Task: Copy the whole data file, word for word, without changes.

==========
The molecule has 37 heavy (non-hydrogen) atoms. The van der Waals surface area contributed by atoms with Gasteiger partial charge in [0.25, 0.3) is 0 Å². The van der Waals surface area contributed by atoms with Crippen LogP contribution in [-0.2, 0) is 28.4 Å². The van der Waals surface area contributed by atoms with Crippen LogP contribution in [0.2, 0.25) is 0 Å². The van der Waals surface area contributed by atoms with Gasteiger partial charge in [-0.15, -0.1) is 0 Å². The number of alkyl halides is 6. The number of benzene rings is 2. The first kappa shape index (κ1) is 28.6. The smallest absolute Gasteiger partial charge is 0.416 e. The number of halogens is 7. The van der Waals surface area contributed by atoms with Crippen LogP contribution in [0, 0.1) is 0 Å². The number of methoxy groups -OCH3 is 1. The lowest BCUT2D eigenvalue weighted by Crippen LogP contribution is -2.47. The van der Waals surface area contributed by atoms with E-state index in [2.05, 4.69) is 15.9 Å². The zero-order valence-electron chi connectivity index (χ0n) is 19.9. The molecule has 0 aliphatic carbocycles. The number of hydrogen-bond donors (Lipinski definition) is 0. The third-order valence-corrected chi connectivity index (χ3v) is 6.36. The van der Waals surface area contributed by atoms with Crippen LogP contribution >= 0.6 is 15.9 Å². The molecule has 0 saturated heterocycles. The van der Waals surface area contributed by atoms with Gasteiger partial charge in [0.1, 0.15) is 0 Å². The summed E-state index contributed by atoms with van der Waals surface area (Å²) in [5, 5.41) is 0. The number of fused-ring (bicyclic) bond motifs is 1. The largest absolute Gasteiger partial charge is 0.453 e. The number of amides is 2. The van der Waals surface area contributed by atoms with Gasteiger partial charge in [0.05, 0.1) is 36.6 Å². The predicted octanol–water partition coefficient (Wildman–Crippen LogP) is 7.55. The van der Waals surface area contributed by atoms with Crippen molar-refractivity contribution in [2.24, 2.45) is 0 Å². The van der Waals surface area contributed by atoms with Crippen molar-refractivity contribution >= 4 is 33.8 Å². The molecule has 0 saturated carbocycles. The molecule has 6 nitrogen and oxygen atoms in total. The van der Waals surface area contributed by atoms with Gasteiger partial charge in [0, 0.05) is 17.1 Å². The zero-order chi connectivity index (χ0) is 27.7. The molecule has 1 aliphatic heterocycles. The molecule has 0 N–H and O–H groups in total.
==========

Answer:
The molecule has 37 heavy (non-hydrogen) atoms. The van der Waals surface area contributed by atoms with Gasteiger partial charge in [0.25, 0.3) is 0 Å². The van der Waals surface area contributed by atoms with Crippen LogP contribution in [-0.2, 0) is 28.4 Å². The van der Waals surface area contributed by atoms with Crippen LogP contribution in [0.2, 0.25) is 0 Å². The van der Waals surface area contributed by atoms with Gasteiger partial charge in [-0.15, -0.1) is 0 Å². The number of alkyl halides is 6. The number of benzene rings is 2. The first kappa shape index (κ1) is 28.6. The smallest absolute Gasteiger partial charge is 0.416 e. The number of halogens is 7. The van der Waals surface area contributed by atoms with Crippen LogP contribution in [0, 0.1) is 0 Å². The number of methoxy groups -OCH3 is 1. The lowest BCUT2D eigenvalue weighted by Crippen LogP contribution is -2.47. The van der Waals surface area contributed by atoms with E-state index in [2.05, 4.69) is 15.9 Å². The zero-order valence-electron chi connectivity index (χ0n) is 19.9. The molecule has 0 aliphatic carbocycles. The number of hydrogen-bond donors (Lipinski definition) is 0. The third-order valence-corrected chi connectivity index (χ3v) is 6.36. The van der Waals surface area contributed by atoms with Crippen LogP contribution >= 0.6 is 15.9 Å². The molecule has 0 saturated heterocycles. The van der Waals surface area contributed by atoms with Gasteiger partial charge in [0.1, 0.15) is 0 Å². The summed E-state index contributed by atoms with van der Waals surface area (Å²) in [5, 5.41) is 0. The number of fused-ring (bicyclic) bond motifs is 1. The largest absolute Gasteiger partial charge is 0.453 e. The number of amides is 2. The van der Waals surface area contributed by atoms with Gasteiger partial charge in [0.05, 0.1) is 36.6 Å². The predicted octanol–water partition coefficient (Wildman–Crippen LogP) is 7.55. The van der Waals surface area contributed by atoms with Crippen molar-refractivity contribution in [2.24, 2.45) is 0 Å². The van der Waals surface area contributed by atoms with Crippen molar-refractivity contribution >= 4 is 33.8 Å². The molecule has 0 saturated carbocycles. The molecule has 6 nitrogen and oxygen atoms in total. The van der Waals surface area contributed by atoms with Gasteiger partial charge in [0, 0.05) is 17.1 Å². The zero-order chi connectivity index (χ0) is 27.7. The molecule has 1 aliphatic heterocycles. The molecule has 0 N–H and O–H groups in total.